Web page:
A few blog posts ago I talked about whose fault is loneliness. Feeling lonely often corresponds to feeling unloved. I’d like to consider the dynamics of loneliness and love a bit longer. How do you relate love and loneliness in your life?
The following quote from Irvin Yalom might help clarify what we search for in others, and loneliness as those needs, unfulfilled.
Growth-motivated and deficiency-motivated individuals have different types of interpersonal relations. The growth-motivated person is less dependent, less beholden to others, less needful of others’ praise and affection, less anxious for honors, prestige, and rewards. He or she does not require continual interpersonal need gratification and, in fact, may at times feel hampered by others and prefer periods of privacy. Consequently the growth-motivated individual does not relate to others as sources of supply but is able to view them as complex, unique, whole beings. The deficiency-motivated individual, on the other hand, relates to others from the point of view of usefulness. Those aspects of the other that are not related to the perceiver’s needs are either overlooked altogether or regarded as an irritant or a threat.Irvin D. Yalom. Existential Psychotherapy (Kindle Locations 5185-5189). Kindle Edition.
It is ironic that independent and growth motivated individuals who are able to sustain themselves on their own make the most supportive partners. You are my partner because I admire and respect your existence, independent of me. I don’t need you to fulfill me, rather, I will work to support and witness your existence. I love you in that I offer my attention and energy in service of your existence. This attitude isn’t self-sacrificing per se. It simply resists self-aggrandizing. Your needs are as important as my needs. Reciprocity takes effort. That is the work of love. Many simply concede to lives of loneliness, maybe because the work of love seems out of reach and overwhelming. To honestly answer, why am I lonely? what am I searching for? what do I need? takes courage. Can I accept and receive the answer without judgment? Unless I take responsibility for my own attitudes about love and loneliness, I cannot mature.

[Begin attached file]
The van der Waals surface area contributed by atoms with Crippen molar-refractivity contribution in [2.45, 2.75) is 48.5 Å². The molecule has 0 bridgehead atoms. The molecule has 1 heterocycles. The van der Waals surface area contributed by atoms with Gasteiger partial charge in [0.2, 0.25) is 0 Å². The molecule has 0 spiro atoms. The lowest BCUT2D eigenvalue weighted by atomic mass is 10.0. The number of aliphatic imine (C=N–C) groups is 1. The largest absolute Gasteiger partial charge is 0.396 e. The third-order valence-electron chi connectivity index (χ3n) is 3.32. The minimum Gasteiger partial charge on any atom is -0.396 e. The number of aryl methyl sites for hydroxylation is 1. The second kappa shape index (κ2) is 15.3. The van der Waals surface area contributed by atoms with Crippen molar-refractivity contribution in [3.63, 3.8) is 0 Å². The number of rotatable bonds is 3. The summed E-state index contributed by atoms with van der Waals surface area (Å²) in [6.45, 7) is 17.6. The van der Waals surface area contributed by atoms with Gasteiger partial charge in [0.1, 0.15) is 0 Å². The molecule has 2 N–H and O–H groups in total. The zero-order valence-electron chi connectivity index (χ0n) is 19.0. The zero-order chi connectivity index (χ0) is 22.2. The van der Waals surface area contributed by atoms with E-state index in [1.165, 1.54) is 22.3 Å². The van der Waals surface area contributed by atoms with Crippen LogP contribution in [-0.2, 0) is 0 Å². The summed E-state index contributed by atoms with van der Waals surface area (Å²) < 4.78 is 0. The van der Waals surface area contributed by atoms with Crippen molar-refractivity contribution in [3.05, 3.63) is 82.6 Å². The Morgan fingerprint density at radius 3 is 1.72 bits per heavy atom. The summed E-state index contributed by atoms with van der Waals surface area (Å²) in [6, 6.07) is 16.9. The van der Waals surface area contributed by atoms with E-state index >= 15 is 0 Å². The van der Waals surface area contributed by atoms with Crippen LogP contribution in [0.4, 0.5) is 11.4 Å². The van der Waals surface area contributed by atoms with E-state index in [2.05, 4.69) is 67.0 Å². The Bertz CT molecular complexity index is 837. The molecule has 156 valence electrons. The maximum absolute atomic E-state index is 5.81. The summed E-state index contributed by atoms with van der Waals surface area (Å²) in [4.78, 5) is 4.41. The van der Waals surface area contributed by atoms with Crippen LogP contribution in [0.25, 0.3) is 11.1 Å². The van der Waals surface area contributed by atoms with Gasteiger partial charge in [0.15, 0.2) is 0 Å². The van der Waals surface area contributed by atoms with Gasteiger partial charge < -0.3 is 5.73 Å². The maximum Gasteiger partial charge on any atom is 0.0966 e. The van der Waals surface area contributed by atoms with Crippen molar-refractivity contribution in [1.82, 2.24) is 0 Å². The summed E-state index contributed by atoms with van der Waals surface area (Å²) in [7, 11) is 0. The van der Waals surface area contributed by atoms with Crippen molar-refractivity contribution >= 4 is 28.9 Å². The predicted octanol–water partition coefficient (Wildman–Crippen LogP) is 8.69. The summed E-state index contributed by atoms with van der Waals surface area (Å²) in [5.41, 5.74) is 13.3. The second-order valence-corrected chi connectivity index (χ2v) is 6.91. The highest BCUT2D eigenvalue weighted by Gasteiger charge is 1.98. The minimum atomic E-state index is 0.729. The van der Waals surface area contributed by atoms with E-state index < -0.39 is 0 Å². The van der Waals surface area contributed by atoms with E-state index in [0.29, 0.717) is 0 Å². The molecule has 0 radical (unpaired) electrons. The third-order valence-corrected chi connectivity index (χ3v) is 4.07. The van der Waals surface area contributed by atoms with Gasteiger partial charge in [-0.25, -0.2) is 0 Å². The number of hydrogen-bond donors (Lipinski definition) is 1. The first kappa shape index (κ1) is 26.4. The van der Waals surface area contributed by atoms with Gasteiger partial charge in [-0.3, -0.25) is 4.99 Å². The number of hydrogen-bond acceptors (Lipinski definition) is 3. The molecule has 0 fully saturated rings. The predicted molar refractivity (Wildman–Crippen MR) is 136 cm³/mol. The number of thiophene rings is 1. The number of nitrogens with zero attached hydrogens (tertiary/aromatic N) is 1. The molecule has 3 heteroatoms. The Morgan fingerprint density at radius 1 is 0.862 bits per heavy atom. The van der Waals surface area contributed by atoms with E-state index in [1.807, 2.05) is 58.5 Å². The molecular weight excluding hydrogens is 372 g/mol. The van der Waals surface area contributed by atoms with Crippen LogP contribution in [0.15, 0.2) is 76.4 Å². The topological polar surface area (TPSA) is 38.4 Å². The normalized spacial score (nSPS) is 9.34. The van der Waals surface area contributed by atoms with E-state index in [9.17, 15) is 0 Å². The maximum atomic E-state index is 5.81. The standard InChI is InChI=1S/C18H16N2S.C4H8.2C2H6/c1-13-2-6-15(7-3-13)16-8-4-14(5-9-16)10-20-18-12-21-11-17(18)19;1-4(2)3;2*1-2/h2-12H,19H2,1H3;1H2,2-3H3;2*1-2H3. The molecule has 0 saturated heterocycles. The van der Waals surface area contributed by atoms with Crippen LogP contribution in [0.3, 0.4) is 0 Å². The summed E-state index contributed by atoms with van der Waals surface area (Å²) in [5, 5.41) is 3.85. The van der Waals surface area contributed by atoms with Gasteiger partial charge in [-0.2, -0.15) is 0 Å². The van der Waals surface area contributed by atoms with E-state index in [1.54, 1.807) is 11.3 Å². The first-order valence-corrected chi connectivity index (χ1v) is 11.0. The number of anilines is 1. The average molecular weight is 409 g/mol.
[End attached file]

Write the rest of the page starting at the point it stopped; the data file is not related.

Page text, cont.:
“Infantile love follows the principle ‘I love because I am loved.’ Mature love follows the principle: ‘I am loved because I love.’ Immature love says, ‘I love you because I need you.’ Mature love says, ‘I need you because I love you.’ Fromm’s point that love is an active, not a passive, process has extraordinary ordinary importance for the clinician. Patients complain of loneliness, of being unloved and unlovable, but the productive work is always to be done in the opposite realm: their inability to love. Love is a positive act, not a passive affect; it is giving, not receiving-a “standing in” not a “falling for.”Irvin D. Yalom. Existential Psychotherapy (Kindle Locations 5213-5217). Kindle Edition.
Do you feel immature, mature, in-between in love?
May you be deeply engaged in the work of love,